Executives at major banks have been touting the financial health of the American consumer. But the good times can’t last forever, and many of us are carrying high-interest credit card balances. Here’s what you can do if this pertains to you.
America’s biggest banks announced their third-quarter earnings last week. The results were very positive, and there are several key take-aways for consumers.
First, let’s hear directly from the executives:
“While global growth is slowing, the U.S. consumer remains healthy … The U.S. consumer is incredibly strong. Consumer spending is strong. Sentiment is strong, so the consumer credit is good.” – Jennifer Piepszak, CFO, Chase
“The U.S. consumer continues to benefit by strong employment prospects … Across nearly every line of business, we are seeing strong customer activity.” – Brian Moynihan, chairman of the board and CEO, Bank of America
“The consumer business showed continued momentum in the third quarter.” – Mark Mason, CFO, Citi
“We had strong underlying business fundamentals, including growth in loans and deposits, increased customer activity, strong credit performance and higher capital returns.” – John Shrewsberry, senior executive vice president and CFO, Wells Fargo
See related: Card balances dipped in August, Fed reports
‘Healthy,’ ‘strong,’ ‘good,’ ‘momentum’
These are all great words to hear! There have, of course, been recent rumblings of a looming recession. Some of that is rooted in fundamentals (the inverted yield curve, weak reports on manufacturing and service sector activity, etc.), and some of it is because we’re more than 10 years into an economic expansion. The good times can’t last forever.
Still, as the aforementioned bank executives noted, the typical American household’s finances are in good shape, thanks in large part to a robust employment market.
That brings me to my advice. Yes, Americans are generally doing well financially. But there are still significant pockets of instability. It troubles me that 28 percent of Americans have no emergency savings at all, and just 18 percent have enough savings to cover six months’ expenses, according to our sister site Bankrate.com.
On a likely related note, about 6 in 10 credit cardholders carry a balance from month to month, the American Bankers Association reports. Because if you don’t have enough savings, what’s going to happen when your car breaks down, your home needs an unexpected repair or you get sick?
Those charges are going to go on a credit card, and that’s very expensive debt. The average credit card charges 17.37 percent.
It really worries me that so many people are in credit card debt when the economy has been this strong for this long. The Federal Reserve found the average household with credit card debt owes $5,700, and the median is $2,300. You can’t consider yourself financially secure if you have this much high-cost debt.
If you have card debt, consider a balance transfer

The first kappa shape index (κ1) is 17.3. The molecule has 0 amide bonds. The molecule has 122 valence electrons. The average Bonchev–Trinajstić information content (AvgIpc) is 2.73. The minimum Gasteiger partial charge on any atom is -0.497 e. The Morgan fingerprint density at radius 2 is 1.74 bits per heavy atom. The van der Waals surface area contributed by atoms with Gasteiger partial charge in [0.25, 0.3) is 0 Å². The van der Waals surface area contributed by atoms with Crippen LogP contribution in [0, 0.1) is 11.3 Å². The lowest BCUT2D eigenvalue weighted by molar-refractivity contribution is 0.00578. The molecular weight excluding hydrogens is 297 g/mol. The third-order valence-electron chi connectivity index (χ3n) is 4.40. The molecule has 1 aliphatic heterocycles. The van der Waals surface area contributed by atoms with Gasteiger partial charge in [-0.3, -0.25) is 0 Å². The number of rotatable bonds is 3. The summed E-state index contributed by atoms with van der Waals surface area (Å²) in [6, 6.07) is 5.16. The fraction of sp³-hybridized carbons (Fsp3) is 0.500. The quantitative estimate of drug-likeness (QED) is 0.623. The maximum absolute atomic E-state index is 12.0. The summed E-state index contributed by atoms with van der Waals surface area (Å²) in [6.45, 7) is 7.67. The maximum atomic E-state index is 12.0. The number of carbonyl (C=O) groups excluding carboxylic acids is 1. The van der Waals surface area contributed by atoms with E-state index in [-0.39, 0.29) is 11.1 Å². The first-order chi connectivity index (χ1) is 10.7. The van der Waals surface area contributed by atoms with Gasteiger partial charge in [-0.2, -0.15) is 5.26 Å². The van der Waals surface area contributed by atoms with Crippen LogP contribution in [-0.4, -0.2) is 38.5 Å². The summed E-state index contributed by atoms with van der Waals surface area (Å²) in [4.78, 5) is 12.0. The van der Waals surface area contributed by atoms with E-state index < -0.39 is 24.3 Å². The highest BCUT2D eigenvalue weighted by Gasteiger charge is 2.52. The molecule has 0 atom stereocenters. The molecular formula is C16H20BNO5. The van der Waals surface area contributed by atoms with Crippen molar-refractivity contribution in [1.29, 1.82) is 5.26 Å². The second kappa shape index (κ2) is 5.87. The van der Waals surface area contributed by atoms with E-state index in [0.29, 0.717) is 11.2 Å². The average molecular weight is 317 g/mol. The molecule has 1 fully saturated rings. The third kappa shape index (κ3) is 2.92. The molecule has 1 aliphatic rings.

My best advice for anyone in credit card debt is to sign up for a 0 percent APR balance transfer card ASAP. There’s always urgency to get out of credit card debt, given how high these interest rates are. You should feel an added sense of urgency now because the best balance transfer offers could soon get trimmed back.
Another key theme during the bank earnings calls was that the two recent Fed rate cuts have put pressure on their net interest margins. I fear that banks could respond by shortening balance transfer periods or raising transfer fees.
The longest 0 percent balance transfer currently on the market is the Citi Simplicity® Card (21 months with no interest if you complete the transfer in the first four months after signing up for the card, then 14.74 to 24.74 percent variable after that). There is a 5 percent or $5 minimum upfront transfer fee.
A few cards have 15-month interest-free balance transfer terms without a transfer fee: the Chase Slate card (regular variable APR 16.49 to 25.24 percent), the Amex EveryDay® Credit Card from American Express (regular variable APR 13.99 to 24.99 percent). In both cases, there’s no transfer fee as long as you complete the transfer within 60 days of opening the card.
Depending on how much you owe, these cards could save you hundreds or even thousands of dollars. So get while the getting is good. That applies to the best balance transfer offers as well as other strategies for paying down your debt, like taking on a side hustle.
The unemployment rate is at its lowest point in 50 years. Take advantage of that and use your extra earnings to reduce your credit card debt. Also, look to sell unneeded possessions and cut your expenses.
Every extra dollar you put toward your debt represents a guaranteed return of 17, 20, maybe even 25 percent or more (depending on your interest rate). By following these steps, you’ll put yourself in a much better situation now and in the future.
Editor’s note: Information about the Chase Slate and Amex EveryDay Credit Card has been collected independently by CreditCards.com. The issuer did not provide the details, nor is it responsible for their accuracy.